Academics rank Pa. near bottom of electoral integrity scale

Pennsylvania’s 7th Congressional District is often considered the poster child of gerrymandering. The district cuts through five counties and a number of municipalities including Chester, Upper Darby and Glenolden. (Map Source/Keystone Crossroads)

Pennsylvania’s 7th Congressional District is often considered the poster child of gerrymandering. The district cuts through five counties and a number of municipalities including Chester, Upper Darby and Glenolden. (Map Source/Keystone Crossroads)

An independent report from an academic group has given Pennsylvania a dismal ranking in how well it conducts its elections.

The Electoral Integrity Project — which is based out of Harvard University and the University of Sydney — has the Keystone State tied for fifth-worst in the country.

The group ranked states based on 12 criteria, including electoral laws and procedures, media coverage, campaign finance, and district boundaries.

Like most states, Pennsylvania did well in areas concerning the actual running of the election, scoring well above 50 percent in areas like vote counting.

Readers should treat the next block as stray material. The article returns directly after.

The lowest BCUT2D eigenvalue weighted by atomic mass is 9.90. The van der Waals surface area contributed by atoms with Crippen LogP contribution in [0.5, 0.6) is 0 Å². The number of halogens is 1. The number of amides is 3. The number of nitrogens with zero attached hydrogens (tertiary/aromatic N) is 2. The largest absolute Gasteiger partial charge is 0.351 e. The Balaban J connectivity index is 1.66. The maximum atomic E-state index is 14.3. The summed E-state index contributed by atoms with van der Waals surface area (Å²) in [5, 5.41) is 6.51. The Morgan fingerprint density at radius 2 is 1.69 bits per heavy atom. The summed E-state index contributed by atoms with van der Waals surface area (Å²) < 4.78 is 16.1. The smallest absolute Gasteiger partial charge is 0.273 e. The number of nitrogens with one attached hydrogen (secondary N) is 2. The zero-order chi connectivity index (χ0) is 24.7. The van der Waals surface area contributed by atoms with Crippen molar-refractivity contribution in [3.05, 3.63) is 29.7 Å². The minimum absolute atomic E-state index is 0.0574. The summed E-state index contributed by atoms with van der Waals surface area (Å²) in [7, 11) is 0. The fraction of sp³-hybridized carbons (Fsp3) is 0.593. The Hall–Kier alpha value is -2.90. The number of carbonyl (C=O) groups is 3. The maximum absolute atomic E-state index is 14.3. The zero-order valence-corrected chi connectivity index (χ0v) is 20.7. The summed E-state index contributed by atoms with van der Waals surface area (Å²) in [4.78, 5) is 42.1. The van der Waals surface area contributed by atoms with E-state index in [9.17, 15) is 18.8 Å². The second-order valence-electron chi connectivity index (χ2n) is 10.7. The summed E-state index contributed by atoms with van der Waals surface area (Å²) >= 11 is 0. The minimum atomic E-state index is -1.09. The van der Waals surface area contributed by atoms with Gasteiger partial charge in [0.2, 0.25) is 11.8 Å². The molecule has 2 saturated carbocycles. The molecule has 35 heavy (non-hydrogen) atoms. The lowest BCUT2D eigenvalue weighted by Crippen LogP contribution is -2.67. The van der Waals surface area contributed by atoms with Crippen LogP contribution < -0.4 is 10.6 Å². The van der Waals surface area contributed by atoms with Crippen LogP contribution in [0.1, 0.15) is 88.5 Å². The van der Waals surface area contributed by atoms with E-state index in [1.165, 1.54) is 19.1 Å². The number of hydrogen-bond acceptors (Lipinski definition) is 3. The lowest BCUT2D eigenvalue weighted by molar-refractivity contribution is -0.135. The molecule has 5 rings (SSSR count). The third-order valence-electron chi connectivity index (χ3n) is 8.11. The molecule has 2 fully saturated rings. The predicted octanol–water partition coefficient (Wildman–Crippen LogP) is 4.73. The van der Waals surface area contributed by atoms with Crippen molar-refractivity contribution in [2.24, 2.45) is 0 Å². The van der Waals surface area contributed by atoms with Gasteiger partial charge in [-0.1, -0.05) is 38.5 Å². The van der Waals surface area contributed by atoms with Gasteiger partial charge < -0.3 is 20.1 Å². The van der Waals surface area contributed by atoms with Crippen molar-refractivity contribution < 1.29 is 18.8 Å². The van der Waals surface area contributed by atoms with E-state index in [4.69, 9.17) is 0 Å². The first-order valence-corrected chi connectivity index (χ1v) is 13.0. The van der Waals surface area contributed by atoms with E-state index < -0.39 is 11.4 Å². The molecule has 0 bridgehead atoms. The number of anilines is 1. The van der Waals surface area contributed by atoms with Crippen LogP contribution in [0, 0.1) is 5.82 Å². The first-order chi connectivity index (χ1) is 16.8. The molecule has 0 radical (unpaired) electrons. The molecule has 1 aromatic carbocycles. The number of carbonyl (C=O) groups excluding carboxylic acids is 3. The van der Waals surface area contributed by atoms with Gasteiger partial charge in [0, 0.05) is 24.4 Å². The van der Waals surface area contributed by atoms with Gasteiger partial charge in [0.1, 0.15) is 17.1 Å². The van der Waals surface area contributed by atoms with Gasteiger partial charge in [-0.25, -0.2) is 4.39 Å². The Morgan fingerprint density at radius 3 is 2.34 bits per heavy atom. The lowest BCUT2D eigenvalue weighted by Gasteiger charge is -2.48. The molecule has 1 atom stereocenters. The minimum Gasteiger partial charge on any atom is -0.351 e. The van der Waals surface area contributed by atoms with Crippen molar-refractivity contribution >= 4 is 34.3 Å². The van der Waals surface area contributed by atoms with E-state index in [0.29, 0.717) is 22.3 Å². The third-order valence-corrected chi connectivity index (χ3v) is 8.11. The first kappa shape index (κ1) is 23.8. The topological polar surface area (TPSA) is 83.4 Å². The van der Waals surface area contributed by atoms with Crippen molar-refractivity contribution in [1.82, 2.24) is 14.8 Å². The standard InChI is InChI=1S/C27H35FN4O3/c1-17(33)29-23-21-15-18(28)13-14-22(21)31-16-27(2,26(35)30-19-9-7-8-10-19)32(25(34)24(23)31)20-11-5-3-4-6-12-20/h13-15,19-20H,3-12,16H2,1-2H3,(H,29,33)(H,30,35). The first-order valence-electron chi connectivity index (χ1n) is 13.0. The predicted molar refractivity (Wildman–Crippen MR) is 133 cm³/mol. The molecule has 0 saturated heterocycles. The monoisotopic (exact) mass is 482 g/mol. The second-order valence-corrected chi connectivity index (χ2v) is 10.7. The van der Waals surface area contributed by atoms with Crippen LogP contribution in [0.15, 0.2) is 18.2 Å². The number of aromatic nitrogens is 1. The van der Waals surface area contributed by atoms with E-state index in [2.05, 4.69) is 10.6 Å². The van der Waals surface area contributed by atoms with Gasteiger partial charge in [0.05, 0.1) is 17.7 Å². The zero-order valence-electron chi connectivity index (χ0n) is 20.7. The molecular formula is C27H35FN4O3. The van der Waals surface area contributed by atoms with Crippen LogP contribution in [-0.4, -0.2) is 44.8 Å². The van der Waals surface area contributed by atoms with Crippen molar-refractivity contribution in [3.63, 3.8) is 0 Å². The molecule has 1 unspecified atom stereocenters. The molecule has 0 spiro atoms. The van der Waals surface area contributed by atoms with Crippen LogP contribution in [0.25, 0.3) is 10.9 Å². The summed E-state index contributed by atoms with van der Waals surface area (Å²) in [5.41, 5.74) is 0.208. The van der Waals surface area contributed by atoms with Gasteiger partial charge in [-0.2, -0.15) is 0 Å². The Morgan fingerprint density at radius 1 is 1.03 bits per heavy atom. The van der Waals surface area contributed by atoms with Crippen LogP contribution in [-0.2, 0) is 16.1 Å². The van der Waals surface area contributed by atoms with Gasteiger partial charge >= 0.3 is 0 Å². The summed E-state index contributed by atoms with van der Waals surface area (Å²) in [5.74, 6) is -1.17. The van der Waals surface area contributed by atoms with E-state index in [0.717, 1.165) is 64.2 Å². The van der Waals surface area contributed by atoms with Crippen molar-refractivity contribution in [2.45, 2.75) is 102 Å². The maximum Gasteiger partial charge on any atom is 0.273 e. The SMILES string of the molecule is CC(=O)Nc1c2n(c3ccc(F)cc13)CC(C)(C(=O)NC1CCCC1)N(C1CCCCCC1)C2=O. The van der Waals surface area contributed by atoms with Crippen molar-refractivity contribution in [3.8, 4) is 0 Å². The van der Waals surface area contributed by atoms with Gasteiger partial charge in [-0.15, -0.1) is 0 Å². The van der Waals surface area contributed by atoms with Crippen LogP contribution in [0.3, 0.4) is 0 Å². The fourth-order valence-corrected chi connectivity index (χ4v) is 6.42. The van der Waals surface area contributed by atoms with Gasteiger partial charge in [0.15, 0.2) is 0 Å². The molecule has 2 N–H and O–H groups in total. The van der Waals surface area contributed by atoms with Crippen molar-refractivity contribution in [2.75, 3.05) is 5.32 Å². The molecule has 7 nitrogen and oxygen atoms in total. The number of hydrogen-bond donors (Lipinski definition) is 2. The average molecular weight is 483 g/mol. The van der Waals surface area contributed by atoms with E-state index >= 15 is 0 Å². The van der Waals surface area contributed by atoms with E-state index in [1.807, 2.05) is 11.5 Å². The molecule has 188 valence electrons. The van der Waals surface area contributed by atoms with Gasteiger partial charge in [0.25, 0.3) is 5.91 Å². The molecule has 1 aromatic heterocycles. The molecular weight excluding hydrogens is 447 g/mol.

But it scored near the bottom — just 11 out of 100 — in district boundaries. Only Wisconsin and North Carolina were worse in that category.

Basically, the problem is gerrymandering — redrawing district lines to favor a certain political party. The last time congressional districts were redrawn, in 2012, Republicans controlled more state legislatures (as they still do today), so the gerrymandering tends to favor them.

The problem is not specific to Pennsylvania, though several studies — like a 2014 one from the University of Chicago — have shown it to be one of the most heavily gerrymandered states in the union.

According to the report, President-elect Donald Trump won states that scored low on electoral integrity. However, it added, it can’t be definitively proven whether Trump won as a direct result of any malpractice.

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